ExxonMobil cleared of misleading investors about cost of climate crisis

Article by Amanda Doyle

Meanwhile, similar lawsuit continues in Massachusetts

photo-denver / Shutterstock.com
Cleared: The state of New York claimed that the company had deceived investors over the business costs of policies relating to the climate crisis

EXXONMOBIL has been acquitted in a lawsuit brought against it by the state of New York, which had claimed that the company had deceived investors over the business costs of policies relating to the climate crisis.

The financial fraud lawsuit was filed on 24 October 2018 by then New York Attorney General Barbara Underwood, following years of investigation. The trial took place between 22 October and 7 November 2019, where current Attorney General Letitia James attempted to show that ExxonMobil had kept two sets of books for estimating the cost of complying with policies on the climate crisis. On 10 December, Barry Ostrager, New York Supreme Court Judge, ruled that the state didn’t show that ExxonMobil broke state fraud laws in its description to stakeholders.

“The Office of the Attorney General failed to prove, by a preponderance of the evidence, that ExxonMobil made any material misstatements or omissions about its practices and procedures that misled any reasonable investor,” Ostrager wrote in his decision.

Different ways of calculating emissions costs

The Attorney General attempted to use a New York state anti-fraud law, known as the Martin Act, to show that ExxonMobil committed fraud in how it calculated the impact of the climate crisis on business. Under the Act, James only needed to prove that investors had been deceived, and did not need to prove intent by the company. James claimed that ExxonMobil had used two different accounting measures, one public and one private, to assess business risks. The complaint stated that ExxonMobil privately used much lower figures which allowed it to make carbon-heavy investments. It estimated that damages to shareholders were between US$476m and US$1.6bn. However, no testimony was given by an investor claiming to have been misled. During the closing arguments, the Attorney General’s office dropped two of the four fraud counts.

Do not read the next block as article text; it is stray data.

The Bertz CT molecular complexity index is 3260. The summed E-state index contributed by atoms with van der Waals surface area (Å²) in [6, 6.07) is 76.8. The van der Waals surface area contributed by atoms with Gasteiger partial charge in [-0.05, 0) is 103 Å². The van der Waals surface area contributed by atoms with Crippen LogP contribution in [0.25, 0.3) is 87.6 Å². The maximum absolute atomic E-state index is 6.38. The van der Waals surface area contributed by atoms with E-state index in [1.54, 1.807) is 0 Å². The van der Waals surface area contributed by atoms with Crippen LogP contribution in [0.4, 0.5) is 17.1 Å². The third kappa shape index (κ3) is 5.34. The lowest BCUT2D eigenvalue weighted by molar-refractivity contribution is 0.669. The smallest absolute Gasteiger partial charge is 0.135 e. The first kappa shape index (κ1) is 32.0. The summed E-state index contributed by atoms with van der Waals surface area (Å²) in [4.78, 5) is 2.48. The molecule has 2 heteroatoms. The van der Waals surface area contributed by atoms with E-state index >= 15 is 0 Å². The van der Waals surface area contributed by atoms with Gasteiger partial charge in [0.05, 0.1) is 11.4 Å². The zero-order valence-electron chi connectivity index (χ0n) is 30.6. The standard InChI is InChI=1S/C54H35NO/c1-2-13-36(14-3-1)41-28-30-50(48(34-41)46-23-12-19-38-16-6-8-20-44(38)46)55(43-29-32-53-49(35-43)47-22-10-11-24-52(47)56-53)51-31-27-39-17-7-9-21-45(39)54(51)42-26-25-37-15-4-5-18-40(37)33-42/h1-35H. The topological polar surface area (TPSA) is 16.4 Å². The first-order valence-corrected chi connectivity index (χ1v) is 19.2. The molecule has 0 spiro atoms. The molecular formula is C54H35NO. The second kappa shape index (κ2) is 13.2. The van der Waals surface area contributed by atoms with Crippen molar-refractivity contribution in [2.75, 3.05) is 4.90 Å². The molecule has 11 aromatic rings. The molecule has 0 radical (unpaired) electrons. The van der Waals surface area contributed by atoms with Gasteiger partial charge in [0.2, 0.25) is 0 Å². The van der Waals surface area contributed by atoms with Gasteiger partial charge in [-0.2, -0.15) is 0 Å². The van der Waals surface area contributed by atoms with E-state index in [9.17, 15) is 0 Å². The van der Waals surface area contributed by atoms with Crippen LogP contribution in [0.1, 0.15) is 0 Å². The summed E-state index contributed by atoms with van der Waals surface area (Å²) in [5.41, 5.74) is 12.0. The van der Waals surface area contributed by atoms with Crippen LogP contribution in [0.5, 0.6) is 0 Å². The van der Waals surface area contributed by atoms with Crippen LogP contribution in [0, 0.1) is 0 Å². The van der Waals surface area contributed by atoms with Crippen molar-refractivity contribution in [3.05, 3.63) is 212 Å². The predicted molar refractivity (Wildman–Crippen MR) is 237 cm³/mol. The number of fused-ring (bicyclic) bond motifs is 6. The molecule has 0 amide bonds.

ExxonMobil explained its use of the two different costs, in a statement made in October 2019. “In the absence of a uniform, globally-accepted cost of carbon, ExxonMobil uses two distinct metrics to account for the impact of current and potential climate-related regulations. The first is a ‘proxy cost’ which is intended to reflect the impact of all climate polices that could reduce demand for oil and natural gas globally. The other, a greenhouse gas cost or ‘GHG cost’, reflects actual costs that might be imposed directly on the emissions of oil and gas projects as a result of specific laws in a jurisdiction, for example. ExxonMobil applies proxy costs and GHG costs precisely as disclosed and takes both into account to help make sound business decisions and meet its fiduciary responsibilities to shareholders.”

Ostrager ruled that ExxonMobil had been transparent about its two cost calculation methods and therefore didn’t mislead investors.

Article by Amanda Doyle

Staff Reporter, The Chemical Engineer

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